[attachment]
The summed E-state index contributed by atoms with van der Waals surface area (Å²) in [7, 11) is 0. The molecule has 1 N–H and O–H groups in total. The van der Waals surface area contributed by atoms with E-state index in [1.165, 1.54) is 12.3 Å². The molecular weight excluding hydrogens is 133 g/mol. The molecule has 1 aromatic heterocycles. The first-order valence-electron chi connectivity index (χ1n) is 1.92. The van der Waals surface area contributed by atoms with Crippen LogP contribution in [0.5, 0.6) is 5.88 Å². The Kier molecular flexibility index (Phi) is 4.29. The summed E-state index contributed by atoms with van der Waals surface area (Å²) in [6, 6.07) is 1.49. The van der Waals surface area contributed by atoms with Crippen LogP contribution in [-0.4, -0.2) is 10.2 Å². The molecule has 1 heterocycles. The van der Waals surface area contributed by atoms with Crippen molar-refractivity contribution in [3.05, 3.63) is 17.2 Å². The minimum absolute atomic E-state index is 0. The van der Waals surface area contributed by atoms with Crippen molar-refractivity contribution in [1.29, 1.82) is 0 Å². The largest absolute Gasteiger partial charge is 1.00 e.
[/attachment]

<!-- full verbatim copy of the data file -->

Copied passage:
The summed E-state index contributed by atoms with van der Waals surface area (Å²) in [7, 11) is 0. The molecule has 1 N–H and O–H groups in total. The van der Waals surface area contributed by atoms with E-state index in [1.165, 1.54) is 12.3 Å². The molecular weight excluding hydrogens is 133 g/mol. The molecule has 1 aromatic heterocycles. The first-order valence-electron chi connectivity index (χ1n) is 1.92. The van der Waals surface area contributed by atoms with Crippen LogP contribution in [0.5, 0.6) is 5.88 Å². The Kier molecular flexibility index (Phi) is 4.29. The summed E-state index contributed by atoms with van der Waals surface area (Å²) in [6, 6.07) is 1.49. The van der Waals surface area contributed by atoms with Crippen LogP contribution in [-0.4, -0.2) is 10.2 Å². The molecule has 1 heterocycles. The van der Waals surface area contributed by atoms with Crippen molar-refractivity contribution in [3.05, 3.63) is 17.2 Å². The minimum absolute atomic E-state index is 0. The van der Waals surface area contributed by atoms with Crippen molar-refractivity contribution in [1.29, 1.82) is 0 Å². The largest absolute Gasteiger partial charge is 1.00 e.